The user can elect to link to GLPK, COIN Branch-and-Cut, and CPLEX (as of November 2010, with SCIP support planned). But GLPK remains the default solver for reasons of licensing. Sage can be used for both mixed integer programming and for graph theory problems.

PuLP[edit | edit source]

PuLP is an LP modeling module for Python. It generates MPS or LP files and submits these to GLPK, COIN CLP/CBC, CPLEX, or XPRESS via the command-line. An MIT license is used. For GLPK, PuLP writes the problem to a CPLEX LP file and then executes a command like the following in a new process:

glpsol --cpxlp %d-pulp.lp --o %d-pulp.sol [--nomip]

On completion, the solution file in analyzed. Both intermediate files are deleted.

PuLP also has a direct python binding to GLPK (the example above spawns a new process and issues a system command). As of August 2012, this feature was implemented with PyGLPK bindings, but the next version should make use of Python-GLPK bindings (the code has been written and is being evaluated).

yaposib[edit | edit source]

The Yet Another Python OSI Binding or yabosib project provides OSI bindings — in other words, yaposib wraps the OSI API in python classes. It is slated for official inclusion in COIN-OR suite. yaposib is also designed to work within PuLP.

ecyglpki[edit | edit source]

A Cython GLPK interface

While using an object-oriented style, these bindings stay relatively close to the GLPK C API. For example, most GLPK function names are essentially retained (dropping the glp_ prefix) and a few similar ones have been added. One of the added functionalities is that row and column names can be used as well as integer indices in most functions.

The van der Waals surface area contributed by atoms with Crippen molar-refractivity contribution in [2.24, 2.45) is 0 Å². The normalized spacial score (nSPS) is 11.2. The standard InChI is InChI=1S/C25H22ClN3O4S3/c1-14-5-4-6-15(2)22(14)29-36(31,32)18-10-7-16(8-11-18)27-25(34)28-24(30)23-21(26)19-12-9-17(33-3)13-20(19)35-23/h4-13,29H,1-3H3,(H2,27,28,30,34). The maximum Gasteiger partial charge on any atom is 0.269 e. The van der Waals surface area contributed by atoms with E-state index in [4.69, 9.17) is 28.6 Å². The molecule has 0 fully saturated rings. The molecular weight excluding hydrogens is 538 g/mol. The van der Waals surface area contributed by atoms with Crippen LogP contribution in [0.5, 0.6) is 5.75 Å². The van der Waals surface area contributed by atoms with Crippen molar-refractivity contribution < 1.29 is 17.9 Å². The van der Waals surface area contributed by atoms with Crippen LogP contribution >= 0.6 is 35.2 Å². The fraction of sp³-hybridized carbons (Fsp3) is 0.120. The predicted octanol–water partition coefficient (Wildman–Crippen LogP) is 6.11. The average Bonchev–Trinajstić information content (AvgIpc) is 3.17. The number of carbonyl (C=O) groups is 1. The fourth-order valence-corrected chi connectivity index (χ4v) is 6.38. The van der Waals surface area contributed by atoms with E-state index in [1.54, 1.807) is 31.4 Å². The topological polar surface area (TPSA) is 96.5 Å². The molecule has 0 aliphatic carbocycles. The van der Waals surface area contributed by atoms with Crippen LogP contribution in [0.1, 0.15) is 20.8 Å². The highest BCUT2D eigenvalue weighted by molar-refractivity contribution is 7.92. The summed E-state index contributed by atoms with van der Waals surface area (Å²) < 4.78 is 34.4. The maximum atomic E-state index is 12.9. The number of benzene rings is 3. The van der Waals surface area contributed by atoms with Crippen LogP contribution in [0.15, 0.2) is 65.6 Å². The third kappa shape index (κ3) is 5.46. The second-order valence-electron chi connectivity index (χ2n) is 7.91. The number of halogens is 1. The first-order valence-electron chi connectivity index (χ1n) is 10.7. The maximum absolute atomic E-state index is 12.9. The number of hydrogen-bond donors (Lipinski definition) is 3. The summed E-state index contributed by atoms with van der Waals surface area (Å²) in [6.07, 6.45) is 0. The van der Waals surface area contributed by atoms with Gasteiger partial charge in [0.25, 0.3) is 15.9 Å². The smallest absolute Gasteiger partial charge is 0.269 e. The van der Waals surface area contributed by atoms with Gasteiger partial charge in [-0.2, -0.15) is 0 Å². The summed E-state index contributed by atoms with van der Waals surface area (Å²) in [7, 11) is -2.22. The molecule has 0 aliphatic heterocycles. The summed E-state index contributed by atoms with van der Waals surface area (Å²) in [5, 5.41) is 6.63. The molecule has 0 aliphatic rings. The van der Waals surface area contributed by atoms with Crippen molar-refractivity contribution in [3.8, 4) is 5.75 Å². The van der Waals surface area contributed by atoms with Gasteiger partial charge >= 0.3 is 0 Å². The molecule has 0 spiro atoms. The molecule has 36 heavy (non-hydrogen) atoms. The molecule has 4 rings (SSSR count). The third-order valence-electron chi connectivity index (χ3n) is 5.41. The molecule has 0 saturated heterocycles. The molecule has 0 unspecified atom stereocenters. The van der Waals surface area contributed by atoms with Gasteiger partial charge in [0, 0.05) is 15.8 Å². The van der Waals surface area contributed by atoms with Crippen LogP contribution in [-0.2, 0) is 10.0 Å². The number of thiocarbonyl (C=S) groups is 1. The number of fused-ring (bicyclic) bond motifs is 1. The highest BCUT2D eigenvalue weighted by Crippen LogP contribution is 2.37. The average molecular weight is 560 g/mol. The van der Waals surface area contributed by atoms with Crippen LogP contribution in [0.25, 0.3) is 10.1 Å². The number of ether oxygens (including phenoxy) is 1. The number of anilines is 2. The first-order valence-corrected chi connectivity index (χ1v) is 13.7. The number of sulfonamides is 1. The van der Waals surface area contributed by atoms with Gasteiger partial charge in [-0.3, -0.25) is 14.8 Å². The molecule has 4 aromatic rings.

Some absurdly simple code to give a feel for the bindings:

# set up the problem
lp = ecyglpki.Problem()
lp.add_named_rows('first', 'second')
lp.set_row_bnds('first', None, 0)
lp.add_named_cols('x', 'y')
lp.set_col_bnds('x', -1, None)
lp.set_mat_col('x', {'first': -1, 'second': 1})
lp.set_col_kind('y', 'binary')
lp.set_obj_coef('x', 1)
lp.set_obj_coef('y', -3)
# configure and solve
iocp = ecyglpki.IntOptControls() # (default) int. opt. control parameters
iocp.presolve = True
status = lp.intopt(iocp)
if status != 'optimal':
    raise RuntimeError('Error while solving...: ' + status)
# fix the binary variable to its computed value and find exact solution
yval = lp.mip_col_val('y')
lp.set_col_bnds('y', yval, yval)
smcp = ecyglpki.SimplexControls() # (default) simplex control parameters
smcp.presolve = True
status = lp.simplex(smcp)  # solve
if status != 'optimal':
    raise RuntimeError('Error while solving...: ' + status)
smcp.presolve = False
status = lp.exact(smcp)  # now solve exactly
if status != 'optimal':
    raise RuntimeError('Error while solving...: ' + status)

External resources:

The documentation consists of a description of the API, but also contains examples for which the source code is available and can be inspected to get a feel for how to use the package.

swiglpk[edit | edit source]

Simple swig bindings for the GNU Linear Programming Kit

A description, installation instructions, and an example are available on PyPI:

The source is available on GitHub:

ctypes[edit | edit source]

The ctypes library allows to wrap native library calls.

This example displays the GLPK version number:

from ctypes import *

solver = cdll.LoadLibrary('')
solver.glp_version.restype = c_char_p

print solver.glp_version()

User recommendations[edit | edit source]

This thread in early-2011 discusses the merits of the various Python bindings:

  • one user reports being unable to build Python-GLPK under Mac OS X, despite several attempts
  • one user recommends PyMathProg and suggests compiling GLPK from scratch, rather than rely on third-party binaries

References[edit | edit source]

  1. Hart, William E. (2008). "Python optimization modeling objects (Pyomo)" (PDF). {{cite journal}}: Cite journal requires |journal= (help)